Newspaper Page Text
('OUNTY FAIR PREMIUM LIST
(Continued from Page Three.)
171 Brahma, Uight, pair.
.175 Cochin. Uiff, pair.
.171; leghorn, White, pen1.
ltocker, $3.00, S. Ni. & 1t. I. Wilkes
J-7 Leghorn, lBrown, pen.
Center table, $2.00, S. M. & 1N. 11.
Wilkes & Co., and 18 lbs Pc
tersotis Host Holour, $1.65, Todd,
Si 'lver Camilpine, pen.
Ladiie.-' hat, $2.00, J. C. iBurns & t
Co.. ad I enn While lltte cof- g
l'ee. Todd, Sipsonl Co. p
\I i nO 4or a, 3air.
iii I( ul'Ubadise, lowe Di
1.4)0 Ill lute cliailise, .1. C. Shell &
\nalhi.sians. pen. .C
150 in merehiind ise, Nachi.eni Gro- r
veirv Co. t
('lass -f -Eniglish. C
lkow! and ilitcher, $1.00, S. M. &
1.;. !1. Wilkes & Co.
Class 5 -(Games.t
1 Gaei, llack, llreasted t(d, pair.
I R1e'ter, $1.00, S. M. & I. It.
Wilkies & Co. 4
(;ale, lied Pyle. paIr. r
ir. IlIl,:; pou )ltry powder. .1. A. *L
('ns ( -it (himnes.
m,11114'. Ili, [teds, pair.
(dse. $2.00, Eur'eka Ikrug Co.
Game, Pit, White(s. pair.
I b ake, $1.25, 1,airetis Bakery.
Ia'.l'i, 11lack1s, pair.t
1d 1 1$.00, .1. I . Shell & Co. v
G;arn'e, l . Crays. pai'. 6
ye"1a. subsc'rip on ) to SwithernI C
m1 0Se, Il lues, Ifair. t
yeIlhuscriptionl to) So-11thern t
l il, Oliminitpies, pair. 8
Ib <,,k . $1.25, Iaurents Hakery. (
C-Nss "7 Orientail (l-tine14s.
in i In (*;aml, Cornis-h1t, pair.
i.l In merchandisie, . C (. Sheill
n11 o l( nw -han ils " , 171r1.. ir a
*tille, .l n .
. . l ('. :4!o.
11 1 . '.5 .i r n a e y
II. l n'. $1.77" ;11d
' 'ah 'rlo e4;v C'o.
ru \'le(, iir..
.I Ii ii ) I i 4
t d - au:ers, I . wa }r.t
- , 1 iI.
I A .,. Ilarel 5 and 100
m 11 and i m(h. n (offt'. .
!.: n K-m eewe be:st pai;r.
I IhIt ( i ous:e e'4tfe01. Casih
r ery 00i.
Hhinllaes bwsi pmir.
Y. . il), .Ie, llayes 5 and 10c
Whi 4'ahilei, 4pair.
oy'. 0ov1:;, 1!5c, llave.' .5 aml 10c 1
24. les- S ; ir' While41 .\loinon ies.t''
Ow"lt': s. t\l ( '
s ar h \allte s.
2 Lt'sr pair White King.
24' lIes.: cir P in Tiails.
\\a*l [.75, .1. ('. Iurns &r C..
21 les indiividIual poul1try di.'play3
of liiiurens County.
I :gob i'0rooch, $5,.00, 1lelming IIrios.
I 4i1as IIiI waig powdter, $5.00,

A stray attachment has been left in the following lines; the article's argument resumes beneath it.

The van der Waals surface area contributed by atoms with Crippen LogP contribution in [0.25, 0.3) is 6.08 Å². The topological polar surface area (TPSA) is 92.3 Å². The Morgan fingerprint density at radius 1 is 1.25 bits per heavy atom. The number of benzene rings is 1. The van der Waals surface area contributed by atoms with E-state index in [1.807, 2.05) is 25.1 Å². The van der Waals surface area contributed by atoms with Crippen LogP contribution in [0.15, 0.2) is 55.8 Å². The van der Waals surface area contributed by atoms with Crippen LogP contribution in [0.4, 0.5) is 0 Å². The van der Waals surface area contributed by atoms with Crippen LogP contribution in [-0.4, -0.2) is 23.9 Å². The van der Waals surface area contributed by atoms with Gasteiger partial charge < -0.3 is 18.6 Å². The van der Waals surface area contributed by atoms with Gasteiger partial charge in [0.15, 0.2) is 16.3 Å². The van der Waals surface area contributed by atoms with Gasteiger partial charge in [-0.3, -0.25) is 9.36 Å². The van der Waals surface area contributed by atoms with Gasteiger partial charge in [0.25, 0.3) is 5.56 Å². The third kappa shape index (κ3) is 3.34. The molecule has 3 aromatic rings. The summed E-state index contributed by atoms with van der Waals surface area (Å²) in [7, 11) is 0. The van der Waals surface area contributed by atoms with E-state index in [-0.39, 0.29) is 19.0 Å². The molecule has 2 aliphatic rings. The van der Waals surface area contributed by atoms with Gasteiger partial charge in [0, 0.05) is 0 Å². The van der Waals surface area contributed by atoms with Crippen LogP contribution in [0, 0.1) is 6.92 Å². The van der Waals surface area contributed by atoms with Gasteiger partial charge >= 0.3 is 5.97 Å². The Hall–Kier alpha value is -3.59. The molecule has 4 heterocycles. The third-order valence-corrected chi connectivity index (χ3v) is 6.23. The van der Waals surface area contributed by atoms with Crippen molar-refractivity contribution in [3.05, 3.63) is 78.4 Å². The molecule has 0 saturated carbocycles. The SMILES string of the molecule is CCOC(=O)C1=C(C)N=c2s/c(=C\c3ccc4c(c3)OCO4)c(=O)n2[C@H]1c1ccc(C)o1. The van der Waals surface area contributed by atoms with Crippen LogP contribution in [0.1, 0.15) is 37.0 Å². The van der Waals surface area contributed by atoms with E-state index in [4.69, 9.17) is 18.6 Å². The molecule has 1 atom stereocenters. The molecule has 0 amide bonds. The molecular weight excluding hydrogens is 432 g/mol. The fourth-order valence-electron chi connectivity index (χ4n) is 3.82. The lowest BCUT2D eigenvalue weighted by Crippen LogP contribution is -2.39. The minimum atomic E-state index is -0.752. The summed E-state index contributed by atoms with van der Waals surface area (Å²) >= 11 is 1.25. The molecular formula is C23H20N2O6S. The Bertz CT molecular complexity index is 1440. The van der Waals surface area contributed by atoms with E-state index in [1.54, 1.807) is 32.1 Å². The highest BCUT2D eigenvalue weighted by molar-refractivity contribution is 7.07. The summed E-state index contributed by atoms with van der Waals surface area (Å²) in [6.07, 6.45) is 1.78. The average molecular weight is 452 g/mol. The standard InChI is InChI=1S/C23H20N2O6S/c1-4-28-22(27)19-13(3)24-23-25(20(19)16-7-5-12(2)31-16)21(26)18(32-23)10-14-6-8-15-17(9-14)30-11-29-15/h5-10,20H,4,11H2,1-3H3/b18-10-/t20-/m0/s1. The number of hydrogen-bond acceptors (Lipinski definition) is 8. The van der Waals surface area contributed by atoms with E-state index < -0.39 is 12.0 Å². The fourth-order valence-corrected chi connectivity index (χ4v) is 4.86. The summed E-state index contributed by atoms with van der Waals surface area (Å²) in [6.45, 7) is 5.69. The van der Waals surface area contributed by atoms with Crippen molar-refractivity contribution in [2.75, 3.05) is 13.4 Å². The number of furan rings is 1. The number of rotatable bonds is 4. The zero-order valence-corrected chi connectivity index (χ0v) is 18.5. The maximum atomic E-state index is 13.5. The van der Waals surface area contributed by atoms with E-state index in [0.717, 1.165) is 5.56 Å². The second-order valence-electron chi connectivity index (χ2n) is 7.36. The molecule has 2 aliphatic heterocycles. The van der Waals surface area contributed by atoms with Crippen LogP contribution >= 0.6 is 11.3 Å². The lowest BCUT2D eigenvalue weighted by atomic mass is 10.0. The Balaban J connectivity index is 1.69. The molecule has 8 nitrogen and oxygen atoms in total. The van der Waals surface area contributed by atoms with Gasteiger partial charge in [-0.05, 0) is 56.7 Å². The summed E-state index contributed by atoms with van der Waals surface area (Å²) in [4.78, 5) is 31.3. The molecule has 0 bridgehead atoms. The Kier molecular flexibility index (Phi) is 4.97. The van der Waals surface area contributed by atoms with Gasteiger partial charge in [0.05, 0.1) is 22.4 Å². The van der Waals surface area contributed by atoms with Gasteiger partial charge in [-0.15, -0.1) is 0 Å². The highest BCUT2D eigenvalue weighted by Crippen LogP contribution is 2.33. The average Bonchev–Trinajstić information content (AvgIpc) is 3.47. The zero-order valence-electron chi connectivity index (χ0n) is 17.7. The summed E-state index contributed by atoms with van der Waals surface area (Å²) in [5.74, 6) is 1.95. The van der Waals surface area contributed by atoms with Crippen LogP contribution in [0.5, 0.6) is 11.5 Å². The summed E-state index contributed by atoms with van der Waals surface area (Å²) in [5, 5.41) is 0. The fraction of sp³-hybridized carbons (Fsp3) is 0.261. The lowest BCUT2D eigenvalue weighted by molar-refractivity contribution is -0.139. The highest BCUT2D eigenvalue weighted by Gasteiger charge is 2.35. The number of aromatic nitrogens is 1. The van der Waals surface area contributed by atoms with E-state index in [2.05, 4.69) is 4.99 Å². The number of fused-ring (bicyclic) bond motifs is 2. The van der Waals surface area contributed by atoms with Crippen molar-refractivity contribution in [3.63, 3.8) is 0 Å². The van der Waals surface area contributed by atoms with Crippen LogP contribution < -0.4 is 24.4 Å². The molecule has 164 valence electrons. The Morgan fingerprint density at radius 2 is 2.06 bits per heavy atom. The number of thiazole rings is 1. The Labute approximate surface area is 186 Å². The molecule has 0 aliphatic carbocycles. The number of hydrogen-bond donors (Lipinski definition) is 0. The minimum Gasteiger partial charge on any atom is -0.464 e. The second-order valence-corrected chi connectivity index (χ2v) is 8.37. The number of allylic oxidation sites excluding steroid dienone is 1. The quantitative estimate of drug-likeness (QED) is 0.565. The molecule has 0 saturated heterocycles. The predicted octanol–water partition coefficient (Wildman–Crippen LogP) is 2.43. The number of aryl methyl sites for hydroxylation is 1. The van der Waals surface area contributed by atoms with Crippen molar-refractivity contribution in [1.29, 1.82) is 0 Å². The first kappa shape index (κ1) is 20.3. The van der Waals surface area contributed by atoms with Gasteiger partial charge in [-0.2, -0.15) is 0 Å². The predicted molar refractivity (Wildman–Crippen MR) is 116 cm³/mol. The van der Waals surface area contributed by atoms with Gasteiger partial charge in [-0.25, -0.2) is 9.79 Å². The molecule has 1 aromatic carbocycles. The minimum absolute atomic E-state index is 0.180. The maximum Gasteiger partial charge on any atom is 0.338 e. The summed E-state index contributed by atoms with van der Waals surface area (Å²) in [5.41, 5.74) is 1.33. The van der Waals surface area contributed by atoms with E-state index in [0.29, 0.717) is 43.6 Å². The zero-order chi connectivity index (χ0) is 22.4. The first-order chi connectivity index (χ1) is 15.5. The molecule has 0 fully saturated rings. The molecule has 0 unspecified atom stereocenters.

Swyner't, Nichols & Co.
.3 im D'Shi el ds, Guy Ta. -Watson.
212 11'st Setter dlog.
('ornlhination01 kn1ife and40 bttle OP
ener,' $1 .00, Cher1o-CoIla Iltt.3 ing
21; Iest *~ fier hitch.,
3444r4e '44nbrelcla, $3.5, ('her'o Cola
Ilt''3 ln Works.
I hat1, $1 .4)1, A\ Ib IDiamnond.
2!!b I"la II llou d do4g.
I su:i t under'wear1, $1.00, Aho
21 I . est pair' II un pups(1341 , one of
('ach1 s'x, undlcer 2 years old,.
250, by A. M. iiill.
21'' I est 1agle dlog.
220 liest I Iagle 3bitch.
2231 lest (CollIig' dlog.4
222 I est C ollie iltchl.
223 llet plair O)'possums,
I can coffee, J1. M. Phlil pot.
221 Ilest collection O'possums.
Ilunch hannanas, lI Ondr1os Bros.
225 [lest pair 14qulirr'els.
I shirt, I fayes 5 and 100 Store.
Usual Plan Reversed.
It was thle firt (day of school, and
'the teacheor was mnakinig upi her' rec
ords. "HI-ow many of you phupils are
tuii Ion pupils?"' Silo asked-meanIng,
of cou(1rse, those( whol( lived out1 of the
-eity dIstrict and1 muost pay43 tuition. A
hadLt lit tie boy wh'lo dloes not1 like school
aind upon whom his plarenits are
obl3igedi t~o use( all ijorts of ind(uce
mets~)1 to got 1him 3to go, coul n ot get
31ta word "'1Inition."' "I don't know
whlat you meanI," said h)e. "1 mean
those thait hmave t~o 3ay3 tilloni," saidi
te tea4ch)er. "'D o you)l pay to come
here?" "Naw; they pay me to come
POINTS OUT NATURE'S ERROR
Mr. Gwimpleton Turns Aside From
Daily Duties to Discourse on
Matters of Consclence.
"Wealth, as we know,'' said Mr.